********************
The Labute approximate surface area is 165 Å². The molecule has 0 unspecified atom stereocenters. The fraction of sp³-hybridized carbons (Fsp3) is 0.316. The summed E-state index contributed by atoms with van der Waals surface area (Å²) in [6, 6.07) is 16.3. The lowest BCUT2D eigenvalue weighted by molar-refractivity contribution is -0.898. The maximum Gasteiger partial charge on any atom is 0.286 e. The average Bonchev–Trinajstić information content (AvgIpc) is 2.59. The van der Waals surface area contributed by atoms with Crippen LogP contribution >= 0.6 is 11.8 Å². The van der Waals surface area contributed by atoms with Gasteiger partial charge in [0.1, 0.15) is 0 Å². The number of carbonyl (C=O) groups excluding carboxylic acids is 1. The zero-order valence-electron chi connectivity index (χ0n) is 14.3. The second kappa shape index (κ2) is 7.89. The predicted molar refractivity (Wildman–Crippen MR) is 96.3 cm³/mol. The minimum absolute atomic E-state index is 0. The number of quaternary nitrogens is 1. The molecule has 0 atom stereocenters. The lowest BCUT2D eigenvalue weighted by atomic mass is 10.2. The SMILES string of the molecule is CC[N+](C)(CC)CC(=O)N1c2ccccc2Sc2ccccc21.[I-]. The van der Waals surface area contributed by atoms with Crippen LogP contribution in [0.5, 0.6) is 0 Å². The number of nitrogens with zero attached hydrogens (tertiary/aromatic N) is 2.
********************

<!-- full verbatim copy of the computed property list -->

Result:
The Labute approximate surface area is 165 Å². The molecule has 0 unspecified atom stereocenters. The fraction of sp³-hybridized carbons (Fsp3) is 0.316. The summed E-state index contributed by atoms with van der Waals surface area (Å²) in [6, 6.07) is 16.3. The lowest BCUT2D eigenvalue weighted by molar-refractivity contribution is -0.898. The maximum Gasteiger partial charge on any atom is 0.286 e. The average Bonchev–Trinajstić information content (AvgIpc) is 2.59. The van der Waals surface area contributed by atoms with Crippen LogP contribution >= 0.6 is 11.8 Å². The van der Waals surface area contributed by atoms with Gasteiger partial charge in [0.1, 0.15) is 0 Å². The number of carbonyl (C=O) groups excluding carboxylic acids is 1. The zero-order valence-electron chi connectivity index (χ0n) is 14.3. The second kappa shape index (κ2) is 7.89. The predicted molar refractivity (Wildman–Crippen MR) is 96.3 cm³/mol. The minimum absolute atomic E-state index is 0. The number of quaternary nitrogens is 1. The molecule has 0 atom stereocenters. The lowest BCUT2D eigenvalue weighted by atomic mass is 10.2. The SMILES string of the molecule is CC[N+](C)(CC)CC(=O)N1c2ccccc2Sc2ccccc21.[I-]. The van der Waals surface area contributed by atoms with Crippen LogP contribution in [0.5, 0.6) is 0 Å². The number of nitrogens with zero attached hydrogens (tertiary/aromatic N) is 2.